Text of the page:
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I am not sure why computable functions are in $\Delta_{1}^0$. Can anyone explain this?

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What does $\Delta_1^0$ mean? – Chris Eagle Feb 23 '13 at 23:59
arithmetic hierarchy... – UQT Feb 23 '13 at 23:59
Because both they and their complement are r.e., i.e. $\Sigma^0_1$. – Benedict Eastaugh Feb 24 '13 at 0:11
@ChrisEagle This is standard notation in computability theory; see arithmetical hierarchy. – MJD Feb 24 '13 at 2:43
up vote 5 down vote accepted

Suppose that $S$ is a set of positive integers, or items which can be coded as positive integers. One definition of $\Sigma_1^0$ is that it is the set of all sets $S$ expressible in the form $$S=\{x\mid (\exists y_1)\cdots (\exists y_r)P(x,y_1,\ldots,y_r)\}, \qquad P \text{ primitive recursive.}$$ A set $S$ is in $\Pi_1^0$ iff its complement, $S^C$, is in $\Sigma_1^0$, and $\Delta_1^0=\Sigma_1^0 \cap \Pi_1^0$. So, a set $S$ will be in $\Delta_1^0$ iff both $S$ and $S^C$ are in $\Sigma_1^0$.

If membership in $S$ is decidable, then there is a Turing machine $M$ which decides in a finite number of steps whether or not any given $x$ is in $S$. Then $$S=\{x\mid (\exists y)P_M(x,y)\},$$ where $y$ records a possible computation of $M$, and $P_M$ checks to see whether $y$ is a record of a legal computation of $M$ which starts from the input $x$ and ends at an accepting state. Since checking to see whether something records a legal Turing machine computation or not is simple, $P_M$ is primitive recursive. So, $S\in \Sigma_1^0$. However, also, $$S^C=\{x\mid (\exists y)P'_M(x,y)\},$$ where $P'_M$ now checks to see whether $y$ is a record of a legal computation of $M$ which starts at $x$ and ends in a rejecting state. $P'_M$ is primitive recursive for the same reason that $P_M$ was, so $S^C\in \Sigma_1^0$. Therefore $S\in \Delta_1^0$.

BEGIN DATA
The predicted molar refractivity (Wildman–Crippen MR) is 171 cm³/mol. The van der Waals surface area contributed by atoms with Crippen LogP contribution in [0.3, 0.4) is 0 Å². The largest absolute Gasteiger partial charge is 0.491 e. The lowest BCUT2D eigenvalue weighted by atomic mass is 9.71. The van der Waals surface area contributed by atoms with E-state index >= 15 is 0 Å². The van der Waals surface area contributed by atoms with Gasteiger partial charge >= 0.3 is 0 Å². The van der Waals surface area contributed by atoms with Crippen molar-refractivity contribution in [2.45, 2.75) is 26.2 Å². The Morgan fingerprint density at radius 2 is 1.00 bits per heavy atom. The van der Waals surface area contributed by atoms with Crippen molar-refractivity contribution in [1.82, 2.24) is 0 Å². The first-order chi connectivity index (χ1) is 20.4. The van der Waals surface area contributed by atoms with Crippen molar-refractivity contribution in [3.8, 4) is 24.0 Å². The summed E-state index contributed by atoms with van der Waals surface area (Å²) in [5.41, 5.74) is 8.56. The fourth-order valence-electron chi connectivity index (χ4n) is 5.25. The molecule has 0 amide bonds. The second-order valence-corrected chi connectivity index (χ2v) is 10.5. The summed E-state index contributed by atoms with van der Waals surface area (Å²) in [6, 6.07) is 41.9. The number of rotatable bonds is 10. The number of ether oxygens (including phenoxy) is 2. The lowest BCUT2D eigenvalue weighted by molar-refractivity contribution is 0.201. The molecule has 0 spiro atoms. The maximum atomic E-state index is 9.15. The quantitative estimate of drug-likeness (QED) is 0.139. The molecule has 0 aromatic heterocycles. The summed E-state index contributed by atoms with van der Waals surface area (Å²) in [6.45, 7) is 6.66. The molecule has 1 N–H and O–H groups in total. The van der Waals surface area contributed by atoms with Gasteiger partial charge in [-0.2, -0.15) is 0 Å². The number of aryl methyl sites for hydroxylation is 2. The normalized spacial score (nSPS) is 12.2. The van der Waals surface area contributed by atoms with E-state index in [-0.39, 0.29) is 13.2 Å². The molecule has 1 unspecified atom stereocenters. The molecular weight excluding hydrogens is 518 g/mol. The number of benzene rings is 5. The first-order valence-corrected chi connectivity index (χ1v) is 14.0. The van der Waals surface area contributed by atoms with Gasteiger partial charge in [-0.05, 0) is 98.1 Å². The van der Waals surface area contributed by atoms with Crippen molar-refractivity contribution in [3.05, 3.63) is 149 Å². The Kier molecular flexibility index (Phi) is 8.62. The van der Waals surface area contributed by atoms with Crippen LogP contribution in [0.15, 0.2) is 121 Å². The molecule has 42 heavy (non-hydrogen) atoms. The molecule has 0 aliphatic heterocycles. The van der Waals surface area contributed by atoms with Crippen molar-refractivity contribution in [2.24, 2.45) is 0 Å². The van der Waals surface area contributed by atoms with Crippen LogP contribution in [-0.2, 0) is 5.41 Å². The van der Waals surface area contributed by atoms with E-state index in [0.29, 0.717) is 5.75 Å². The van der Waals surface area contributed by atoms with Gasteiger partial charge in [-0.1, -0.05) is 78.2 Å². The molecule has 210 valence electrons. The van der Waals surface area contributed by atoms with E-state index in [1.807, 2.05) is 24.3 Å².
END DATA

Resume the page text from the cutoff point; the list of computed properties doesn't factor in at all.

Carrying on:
You can also prove that if $S\in \Delta_1^0$, then $S$ is decidable, so being $\Delta_1^0$ is equivalent to being decidable. To see this, suppose that $S\in \Delta_1^0=\Sigma_1^0\cap \Pi_1^0$. Then $$ S=\{x\mid (\exists y_1)\cdots (\exists y_r) P(x,y_1,\ldots,y_r)\} $$ and $$ S^C=\{x\mid (\exists y_1)\cdots (\exists y_s) Q(x,y_1,\ldots,y_s)\} $$ for some $r$ and $s$ and primitive recursive $P$ and $Q$. To construct a Turing machine $M$ deciding whether or not $x$ is in $S$, let $M$ successively construct each possible sequence $(y_1,\ldots,y_{\max(r,s)})$ and then test $(x,y_1,\ldots,y_r)$ with $P$, halting and accepting on success, and $(x,y_1,\ldots,y_s)$ with $Q$, halting and rejecting on success. Since one of these tests must eventually succeed, $M$ will always halt.

If $S$ is the graph of a computable function, then membership in $S$ is decidable as given any $(x,y)$, you can compute $f(x)$ and then accept $(x,y)$ if $y=f(x)$ and reject it otherwise. So, $S\in \Delta_1^0$ in this case as well.

Proving that a decidable set $S$ was in $\Delta_1^0$ depended on the fact that $M$ was always guaranteed to halt regardless of whether $x\in S$ or not. If $M$ only halted when it accepted, and otherwise might run forever, you would only have $S\in \Sigma_1^0$. Just as being decidable characterized the $\Delta_1^0$ sets, the property of being semi-decidable in this way characterizes the $\Sigma_1^0$ sets, which are also called "recursively enumerable".

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